Low back pain is the leading cause of disability worldwide however the pain experience can vary greatly between individuals. This is because there are multiple structures throughout the lower back that can contribute to different patterns of pain. So what are the reasons a back might become painful?
At Integrate Physio we have identified three common reasons why back pain occurs; an overload or overuse injury, a build up of inactivity or lack of physical activity and lastly stress. Whilst we understand these aren’t the only three reasons why back pain occurs, these are the three most common drivers we see. Throughout this blog we will shed light on how each of these three factors can bring about back pain.
1. Low back pain due to Overuse
An overuse injury occurs when a structure/s within the body are unable to keep up with or meet the demand of an activity or task. These can range from one isolated incident right up to a repetitive overuse injury where a series of events or repetitions lead to an injury.
The tissues within our body have a certain tolerance at any given time and pain acts as a warning system or limiter to potentially harmful movements. Our capacity or tolerance to activities and tasks is largely determined by what we condition our bodies to do. We condition our bodies through specific training, repetition of movement and practice.
Take a deadlift for example, initially someone in a weights program may be limited to 60kg as they have never lifted anything heavier. Yet they have a goal of attaining a 100kg deadlift. If they progressively train and condition their body through a program they would be able to improve their overall strength for that movement and achieve their 100kg goal. However if this person were to increase the weight or sets/reps too quickly, an overuse injury could occur, as the body cannot tolerate that intensity of work yet.
Overuse injuries are extremely common and can range from the example above where an individual completes a heavy lift or movement and instantly experiences back pain, to a series of repetitive movements or gradual mild overload over a period of days/weeks that brings about pain. The treatment for both injuries are very similar. The human body is an incredibly strong adaptable structure and thus can adapt to the things we want to do through the right process and time. A Physiotherapist, particularly in discussion with your coach or personal trainer is best equipped to map out a plan to reduce your pain and restore your physical capacity.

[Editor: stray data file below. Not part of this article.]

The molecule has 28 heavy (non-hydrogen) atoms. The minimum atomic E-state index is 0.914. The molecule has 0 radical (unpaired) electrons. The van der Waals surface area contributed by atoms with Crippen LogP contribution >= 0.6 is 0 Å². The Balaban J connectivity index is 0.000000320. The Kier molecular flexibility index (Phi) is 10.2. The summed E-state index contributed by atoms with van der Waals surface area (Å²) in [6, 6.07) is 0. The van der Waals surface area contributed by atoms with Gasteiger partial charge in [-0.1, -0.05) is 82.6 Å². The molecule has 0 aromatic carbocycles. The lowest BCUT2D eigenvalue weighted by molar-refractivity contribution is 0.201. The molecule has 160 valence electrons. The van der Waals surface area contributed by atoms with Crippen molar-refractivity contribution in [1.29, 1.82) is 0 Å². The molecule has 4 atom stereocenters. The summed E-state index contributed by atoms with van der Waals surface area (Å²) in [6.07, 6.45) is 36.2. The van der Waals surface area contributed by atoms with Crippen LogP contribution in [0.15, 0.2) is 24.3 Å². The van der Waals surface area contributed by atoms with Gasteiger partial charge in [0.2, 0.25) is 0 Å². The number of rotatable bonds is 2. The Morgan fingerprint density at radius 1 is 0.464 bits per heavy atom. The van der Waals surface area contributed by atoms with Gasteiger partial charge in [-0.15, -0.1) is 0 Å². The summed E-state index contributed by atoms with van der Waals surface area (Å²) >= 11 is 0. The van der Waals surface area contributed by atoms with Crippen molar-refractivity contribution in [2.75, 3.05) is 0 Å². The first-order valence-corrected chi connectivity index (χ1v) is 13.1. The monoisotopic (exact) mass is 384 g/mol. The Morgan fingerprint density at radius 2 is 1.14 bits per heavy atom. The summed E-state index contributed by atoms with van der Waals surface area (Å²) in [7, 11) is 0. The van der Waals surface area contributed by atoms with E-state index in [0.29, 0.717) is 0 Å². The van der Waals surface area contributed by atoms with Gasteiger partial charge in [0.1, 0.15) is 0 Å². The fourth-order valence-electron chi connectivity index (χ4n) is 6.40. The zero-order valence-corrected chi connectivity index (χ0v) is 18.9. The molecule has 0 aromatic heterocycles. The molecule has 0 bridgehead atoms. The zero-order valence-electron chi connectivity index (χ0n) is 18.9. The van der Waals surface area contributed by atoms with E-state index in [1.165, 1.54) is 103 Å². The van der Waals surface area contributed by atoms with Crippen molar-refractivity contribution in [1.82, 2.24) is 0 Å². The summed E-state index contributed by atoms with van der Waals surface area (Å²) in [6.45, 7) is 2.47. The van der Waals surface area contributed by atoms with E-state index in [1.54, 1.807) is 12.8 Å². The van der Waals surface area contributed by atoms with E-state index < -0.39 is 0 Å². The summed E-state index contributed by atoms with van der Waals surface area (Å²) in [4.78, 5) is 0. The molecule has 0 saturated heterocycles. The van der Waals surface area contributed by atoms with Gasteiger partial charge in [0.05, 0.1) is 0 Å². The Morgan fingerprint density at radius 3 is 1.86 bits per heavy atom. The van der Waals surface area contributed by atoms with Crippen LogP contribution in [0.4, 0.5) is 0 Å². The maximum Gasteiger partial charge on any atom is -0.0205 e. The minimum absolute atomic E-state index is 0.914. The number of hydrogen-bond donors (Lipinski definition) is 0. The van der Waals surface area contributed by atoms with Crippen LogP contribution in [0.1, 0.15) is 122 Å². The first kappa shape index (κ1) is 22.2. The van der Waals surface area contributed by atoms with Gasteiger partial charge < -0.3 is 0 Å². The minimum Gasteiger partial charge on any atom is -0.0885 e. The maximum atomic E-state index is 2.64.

2. Low back pain due to Inactivity
Inactivity is another leading cause of back pain we see in the clinic. When we say inactivity we aren’t just referring to those who aren’t physically active at the moment, but also those who for one reason or another may have recently had a significant decrease in their activity levels. This can happen for many reasons, maybe you’re settling into a new lifestyle and struggling to find a routine that works for you, or maybe you’ve lost interest in the things you were doing previously. One way or another at times we fall off the horse a bit so to speak, and we struggle to be as active as we once were and from here may notice aches and pains pop up that we never knew were there before.
The human body loves to move and needs movement to remain healthy and in good condition, when we take away its regular routine, it is normal that we may experience pain. We can become stiff or weaker in areas and this all ties back into the age old saying “if you don’t use it, you lose it”.
3. Low back pain due to Stress
Lastly, stress can have a large impact on pain. During a back injury incident many thoughts can go through our heads and create uncertainty, especially if this is the first time experiencing these particular sensations. Conversely, stress has a considerable impact on our bodies capacity to adapt to the strains of daily life. We know that prolonged psychological stress has profound physical effects physiologically (increased inflammation, hormonal changes, immune system changes i.e.). So it can be important to take stock of the broader context of what is going on in your life when you experience back pain.
Frequently asked questions about low back pain
- Have I done irreparable damage to my back?
- What is causing my back pain?
- What things can I do and is there anything I am doing that may make things worse?
Often the uncertainty of not knowing answers to these questions can increase the stress someone experiences in relation to their condition, which subsequently contributes to their overall pain experience. At Integrate Physio we take into consideration more than just the structural cause of someone’s pain, because we know it is often deeper and more complex than this. We understand the importance of education and making sure our clients have their questions answered.
The common low back pain cycle
At Integrate Physio, we find the above 3 common reasons for low back pain actually act in a cycle.
For example someone experiences an overuse injury for the first time. They then may enter a period of stress where they are concerned about things they can and can’t do or fear of further injuring themselves which leads to a period of inactivity. Through this period of inactivity our body can become deconditioned for our usual activities and when getting back into things we notice the injury return. This occurs because we have not conditioned or prepared the body for a return to this activity or task. Highlighting the importance of exercise based rehabilitation at some point through your low back pain experience.